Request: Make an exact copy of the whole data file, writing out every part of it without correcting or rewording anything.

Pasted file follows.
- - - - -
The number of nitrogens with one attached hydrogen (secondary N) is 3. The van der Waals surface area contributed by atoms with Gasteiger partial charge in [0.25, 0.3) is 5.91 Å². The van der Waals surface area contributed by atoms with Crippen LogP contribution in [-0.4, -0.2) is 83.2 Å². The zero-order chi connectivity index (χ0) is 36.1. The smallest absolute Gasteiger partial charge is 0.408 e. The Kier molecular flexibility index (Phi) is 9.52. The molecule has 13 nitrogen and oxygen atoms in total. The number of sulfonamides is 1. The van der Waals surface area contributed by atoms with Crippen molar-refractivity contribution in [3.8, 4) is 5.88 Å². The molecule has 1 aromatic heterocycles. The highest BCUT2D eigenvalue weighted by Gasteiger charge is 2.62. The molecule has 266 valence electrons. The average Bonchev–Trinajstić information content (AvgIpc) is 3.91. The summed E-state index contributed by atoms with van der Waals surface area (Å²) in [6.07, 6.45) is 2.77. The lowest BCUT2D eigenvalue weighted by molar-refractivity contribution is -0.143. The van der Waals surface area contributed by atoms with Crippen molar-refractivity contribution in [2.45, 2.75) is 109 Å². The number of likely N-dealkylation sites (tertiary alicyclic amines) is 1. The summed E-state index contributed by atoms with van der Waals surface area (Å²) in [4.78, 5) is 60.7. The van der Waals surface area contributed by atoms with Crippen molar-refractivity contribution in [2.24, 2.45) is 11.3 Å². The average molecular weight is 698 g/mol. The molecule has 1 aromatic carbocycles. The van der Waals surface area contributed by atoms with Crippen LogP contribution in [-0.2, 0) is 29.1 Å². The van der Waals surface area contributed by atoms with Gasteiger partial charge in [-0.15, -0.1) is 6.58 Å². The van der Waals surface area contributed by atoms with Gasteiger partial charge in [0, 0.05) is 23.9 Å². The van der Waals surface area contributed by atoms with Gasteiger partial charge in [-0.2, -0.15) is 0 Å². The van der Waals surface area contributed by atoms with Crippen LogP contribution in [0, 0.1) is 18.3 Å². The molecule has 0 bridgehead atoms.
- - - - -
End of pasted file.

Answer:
The number of nitrogens with one attached hydrogen (secondary N) is 3. The van der Waals surface area contributed by atoms with Gasteiger partial charge in [0.25, 0.3) is 5.91 Å². The van der Waals surface area contributed by atoms with Crippen LogP contribution in [-0.4, -0.2) is 83.2 Å². The zero-order chi connectivity index (χ0) is 36.1. The smallest absolute Gasteiger partial charge is 0.408 e. The Kier molecular flexibility index (Phi) is 9.52. The molecule has 13 nitrogen and oxygen atoms in total. The number of sulfonamides is 1. The van der Waals surface area contributed by atoms with Crippen molar-refractivity contribution in [3.8, 4) is 5.88 Å². The molecule has 1 aromatic heterocycles. The highest BCUT2D eigenvalue weighted by Gasteiger charge is 2.62. The molecule has 266 valence electrons. The average Bonchev–Trinajstić information content (AvgIpc) is 3.91. The summed E-state index contributed by atoms with van der Waals surface area (Å²) in [6.07, 6.45) is 2.77. The lowest BCUT2D eigenvalue weighted by molar-refractivity contribution is -0.143. The van der Waals surface area contributed by atoms with Crippen molar-refractivity contribution in [2.45, 2.75) is 109 Å². The number of likely N-dealkylation sites (tertiary alicyclic amines) is 1. The summed E-state index contributed by atoms with van der Waals surface area (Å²) in [4.78, 5) is 60.7. The van der Waals surface area contributed by atoms with Crippen molar-refractivity contribution in [2.24, 2.45) is 11.3 Å². The average molecular weight is 698 g/mol. The molecule has 1 aromatic carbocycles. The van der Waals surface area contributed by atoms with Crippen LogP contribution in [-0.2, 0) is 29.1 Å². The van der Waals surface area contributed by atoms with Gasteiger partial charge in [-0.15, -0.1) is 6.58 Å². The van der Waals surface area contributed by atoms with Gasteiger partial charge in [0, 0.05) is 23.9 Å². The van der Waals surface area contributed by atoms with Gasteiger partial charge in [-0.2, -0.15) is 0 Å². The van der Waals surface area contributed by atoms with Crippen LogP contribution in [0, 0.1) is 18.3 Å². The molecule has 0 bridgehead atoms.